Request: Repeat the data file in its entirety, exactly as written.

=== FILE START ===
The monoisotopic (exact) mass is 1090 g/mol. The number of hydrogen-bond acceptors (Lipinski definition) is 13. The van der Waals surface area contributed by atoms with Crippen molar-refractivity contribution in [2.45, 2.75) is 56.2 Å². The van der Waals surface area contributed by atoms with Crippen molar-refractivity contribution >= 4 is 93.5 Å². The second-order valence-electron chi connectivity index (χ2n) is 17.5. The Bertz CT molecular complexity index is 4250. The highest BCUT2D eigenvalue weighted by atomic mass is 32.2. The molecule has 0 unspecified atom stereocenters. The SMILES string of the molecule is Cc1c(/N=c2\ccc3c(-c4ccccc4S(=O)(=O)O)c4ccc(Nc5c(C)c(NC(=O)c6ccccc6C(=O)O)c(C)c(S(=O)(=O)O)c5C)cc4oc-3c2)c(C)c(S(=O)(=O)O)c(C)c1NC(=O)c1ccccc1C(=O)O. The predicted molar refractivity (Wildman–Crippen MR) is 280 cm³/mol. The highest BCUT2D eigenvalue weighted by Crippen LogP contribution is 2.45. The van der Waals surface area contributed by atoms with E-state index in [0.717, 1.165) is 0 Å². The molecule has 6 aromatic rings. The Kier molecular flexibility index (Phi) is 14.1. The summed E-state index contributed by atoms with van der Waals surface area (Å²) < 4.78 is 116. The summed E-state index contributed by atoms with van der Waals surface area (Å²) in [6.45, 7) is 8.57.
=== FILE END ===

The monoisotopic (exact) mass is 1090 g/mol. The number of hydrogen-bond acceptors (Lipinski definition) is 13. The van der Waals surface area contributed by atoms with Crippen molar-refractivity contribution in [2.45, 2.75) is 56.2 Å². The van der Waals surface area contributed by atoms with Crippen molar-refractivity contribution >= 4 is 93.5 Å². The second-order valence-electron chi connectivity index (χ2n) is 17.5. The Bertz CT molecular complexity index is 4250. The highest BCUT2D eigenvalue weighted by atomic mass is 32.2. The molecule has 0 unspecified atom stereocenters. The SMILES string of the molecule is Cc1c(/N=c2\ccc3c(-c4ccccc4S(=O)(=O)O)c4ccc(Nc5c(C)c(NC(=O)c6ccccc6C(=O)O)c(C)c(S(=O)(=O)O)c5C)cc4oc-3c2)c(C)c(S(=O)(=O)O)c(C)c1NC(=O)c1ccccc1C(=O)O. The predicted molar refractivity (Wildman–Crippen MR) is 280 cm³/mol. The highest BCUT2D eigenvalue weighted by Crippen LogP contribution is 2.45. The van der Waals surface area contributed by atoms with E-state index in [0.717, 1.165) is 0 Å². The molecule has 6 aromatic rings. The Kier molecular flexibility index (Phi) is 14.1. The summed E-state index contributed by atoms with van der Waals surface area (Å²) < 4.78 is 116. The summed E-state index contributed by atoms with van der Waals surface area (Å²) in [6.45, 7) is 8.57.